Most people want to pay off their debt; however, unfortunate circumstances
in life can make it an extremely difficult task. On many occasions, a
debt collector will work with those in debt and resolve the issue.
However, not every debt collector follows the rules. Consumers can experience
hostility in the form of harassing, frequent phone calls or threats.
In order to protect customers from dealing with such behavior, here are
seven occasions when customers can sue:
Calling early, late, and at other inconvenient times. According to the federal Fair Debt Collection Act (FDCPA), it is a violation
for a debt collector or calls a consumer before 8 a.m. or after 9 p.m.,
or a time that is known to be inconvenient. If you were to inform the
collector that you work evenings and you can’t answer the phone,
they could not call.
When an attorney is involved. It is another violation of the FDCPA if a collector calls despite being
aware that you have legal representation. A consumer may attempt to file
for bankruptcy and they’ve told the collector to stop contacting them.
The use of automated or pre-recorded voice calls. The Telephone Consumer Act (TCPA) prohibits any company, including debt
collectors, from calling you on your cellphone using an automated telephone
system or pre-recorded voice without your express consent.
Discussing debt with third parties. If a debt collector attempts to reach you by contacting third parties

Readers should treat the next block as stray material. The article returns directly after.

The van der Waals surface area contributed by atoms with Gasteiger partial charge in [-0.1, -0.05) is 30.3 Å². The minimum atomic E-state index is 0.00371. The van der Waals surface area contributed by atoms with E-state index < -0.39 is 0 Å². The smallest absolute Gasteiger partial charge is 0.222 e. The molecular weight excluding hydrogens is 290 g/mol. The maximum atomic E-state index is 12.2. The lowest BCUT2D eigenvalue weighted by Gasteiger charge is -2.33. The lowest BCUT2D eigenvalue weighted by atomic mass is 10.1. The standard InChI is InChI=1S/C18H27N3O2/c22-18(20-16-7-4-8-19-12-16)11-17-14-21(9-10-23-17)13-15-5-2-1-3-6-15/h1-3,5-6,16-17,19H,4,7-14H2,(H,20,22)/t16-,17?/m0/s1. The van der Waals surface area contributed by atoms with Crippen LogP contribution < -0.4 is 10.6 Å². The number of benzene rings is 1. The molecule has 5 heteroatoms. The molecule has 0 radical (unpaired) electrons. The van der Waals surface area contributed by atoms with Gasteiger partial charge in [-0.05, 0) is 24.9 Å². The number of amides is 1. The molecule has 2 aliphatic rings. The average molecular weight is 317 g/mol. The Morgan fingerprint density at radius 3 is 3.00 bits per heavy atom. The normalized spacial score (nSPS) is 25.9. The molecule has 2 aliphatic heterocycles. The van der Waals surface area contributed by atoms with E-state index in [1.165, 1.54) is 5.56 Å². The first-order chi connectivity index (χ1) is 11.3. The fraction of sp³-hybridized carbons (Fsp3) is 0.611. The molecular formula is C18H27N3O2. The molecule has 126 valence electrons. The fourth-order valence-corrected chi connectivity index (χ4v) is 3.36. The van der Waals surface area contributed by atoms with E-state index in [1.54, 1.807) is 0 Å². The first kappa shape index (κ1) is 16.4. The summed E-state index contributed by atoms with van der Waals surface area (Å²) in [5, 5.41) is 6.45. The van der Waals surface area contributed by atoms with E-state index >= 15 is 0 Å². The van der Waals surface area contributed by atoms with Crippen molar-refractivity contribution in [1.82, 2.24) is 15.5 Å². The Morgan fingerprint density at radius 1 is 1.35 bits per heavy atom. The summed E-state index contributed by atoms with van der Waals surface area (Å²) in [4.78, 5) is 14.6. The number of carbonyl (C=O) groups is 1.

–such as family members, friends, or employers – and discusses
your debt with them, it is another violation of the FDCPA. However, they
are allowed to call and confirm your contact information.
Making false threats. There are some debt collectors who threaten to take action without any
merit or intention of following through. If they keep making threats without
making them actually happen, they’ve violated the FDCPA. Using profanity
and threatening violence are also considered violations.
False representation. Whether over the phone or in writing, if a debt collector doesn’t
disclose their identification to the consumer, it is another violation
of the FDCPA.
Misrepresenting the nature of the debt. A debt collector could not pressure family members to pay a deceased relative’s
debt due to moral obligation unless they were co-signers or joint account holders.
If you are experiencing
creditor harassment in Illinois,
contact our Chicago consumer lawyer at
Sulaiman Law Group, LTD today.